Holly Farrell’s beautiful Gardening for Mindfulness inspires and guides the reader with an invitation to explore a garden as part of stillness and mindfulness practice. Referring to the 1914 poem Adlestrop, the author reminds that so many of us are living a life like being on a train- but looking not out of the window at the beauty of nature all around us, but at our laptops. Again, a call to return to mindfulness.
“We are so busy planning for the future and dwelling on the past,” Farrell writes in her first chapter, “that we are forgetting to live in the present. Life is passing us by…”
“Mindfulness is the solution to this problem,” Farrell offers. “Through exercising the brain, we can teach ourselves to pay attention. It is not by chanting or meditation; it is not a religion, theory or belief; it is simply learning to focus, and such a beneficial practice is supported by many neuroscientists. Mindfulness is a simple concept and easy to learn…”
Sitting quietly in or taking a leisurely stroll through a garden is one of the most restorative things a person can do. The sights- verdure, colorful blooms, garden installations, glistening fountains, enchanting ponds, and the like- can soothe the mind through the eyes and the overall wonder of being in nature. Fully utilizing the five senses, and taking in the scents and sounds, too, can re-program our thinking at the moment, too, to the point at which we might forget the cares of the world and stay in that moment, becoming still to it. As Psalm 46 invites, “Be still and know…” and the concept of “mindfulness” teaches us, we might bring that practice of being still into a garden setting in order to fully potentiate that mindfulness.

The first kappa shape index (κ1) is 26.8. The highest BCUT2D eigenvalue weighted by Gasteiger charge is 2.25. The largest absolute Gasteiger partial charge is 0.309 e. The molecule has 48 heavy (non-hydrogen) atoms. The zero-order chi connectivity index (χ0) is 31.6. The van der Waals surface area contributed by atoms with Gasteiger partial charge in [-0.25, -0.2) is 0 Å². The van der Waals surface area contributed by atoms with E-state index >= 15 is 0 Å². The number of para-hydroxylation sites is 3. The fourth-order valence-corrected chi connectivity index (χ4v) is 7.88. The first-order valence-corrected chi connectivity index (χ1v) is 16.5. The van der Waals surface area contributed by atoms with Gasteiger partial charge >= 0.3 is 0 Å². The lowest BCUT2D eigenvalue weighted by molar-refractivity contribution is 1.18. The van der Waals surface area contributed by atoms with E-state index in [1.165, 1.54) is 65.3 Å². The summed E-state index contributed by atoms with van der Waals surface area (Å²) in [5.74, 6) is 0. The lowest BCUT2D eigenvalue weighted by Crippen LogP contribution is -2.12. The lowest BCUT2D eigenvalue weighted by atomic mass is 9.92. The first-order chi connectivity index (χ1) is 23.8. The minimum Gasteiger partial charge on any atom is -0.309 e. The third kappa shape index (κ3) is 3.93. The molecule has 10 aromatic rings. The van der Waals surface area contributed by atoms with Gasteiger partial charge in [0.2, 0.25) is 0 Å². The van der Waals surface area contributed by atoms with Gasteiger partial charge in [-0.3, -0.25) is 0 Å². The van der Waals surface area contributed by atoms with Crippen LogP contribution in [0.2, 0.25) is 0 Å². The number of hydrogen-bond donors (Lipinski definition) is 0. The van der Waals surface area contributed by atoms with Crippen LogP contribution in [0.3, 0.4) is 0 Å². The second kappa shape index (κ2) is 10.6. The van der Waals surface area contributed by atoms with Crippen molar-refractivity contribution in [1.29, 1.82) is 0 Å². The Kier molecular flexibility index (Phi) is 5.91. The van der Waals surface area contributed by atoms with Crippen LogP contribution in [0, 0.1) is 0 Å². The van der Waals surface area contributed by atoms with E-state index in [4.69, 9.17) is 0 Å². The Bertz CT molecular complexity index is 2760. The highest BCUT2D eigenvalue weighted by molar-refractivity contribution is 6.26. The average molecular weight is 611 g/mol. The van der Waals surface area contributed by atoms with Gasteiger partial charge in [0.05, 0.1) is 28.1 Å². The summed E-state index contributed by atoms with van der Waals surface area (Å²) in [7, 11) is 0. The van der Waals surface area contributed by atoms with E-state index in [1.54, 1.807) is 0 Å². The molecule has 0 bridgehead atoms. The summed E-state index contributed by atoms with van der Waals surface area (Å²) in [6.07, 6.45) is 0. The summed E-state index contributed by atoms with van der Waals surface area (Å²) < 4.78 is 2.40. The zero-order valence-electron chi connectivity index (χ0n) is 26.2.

Farrell further invites us to “turn off autopilot,” too.
“It may seem counter intuitive to take time out to contemplate life,” Farrell writes, “but if we do not we are more liable to waste it…Chopping logs with a blunt axe, and thinking there is no time to stop and sharpen it, is a slow and painful business… Adopting autopilot can help us get through the day, but we lose so many opportunities to enjoy life that way…”
Farrell’s work is one of visual wonder that is also wonderfully simple: five chapters, illustrated with gorgeous matte photographs, opening with a bird’s-eye view of purple crocus popping from the ground in quiet, yet attention-getting prominence.
The author then offers readers instructions as to how to make best use of the book. First a definition: What is Mindfulness? The author offers that this practice, or state of being, helps us “to study a flower in all its beauty.” Second, a “How-to”: Farrell shares that there are two ways to achieve mindfulness. One way is by sitting in silence and focusing on breath; the other is to “tether” one’s attention to a particular sense while performing a task.
Farrell then shares how Mindfulness and Gardening work so perfectly together, suggesting that these activities are not only highly compatible, but that the creation of a garden can be an exercise in mindfulness, in itself, that then creates opportunities for future mindfulness upon visiting that space created. We’re also invited to understand the merits of taking a mindful walk through that space or, as time permits, to stay there and become stilled, even practice meditation there.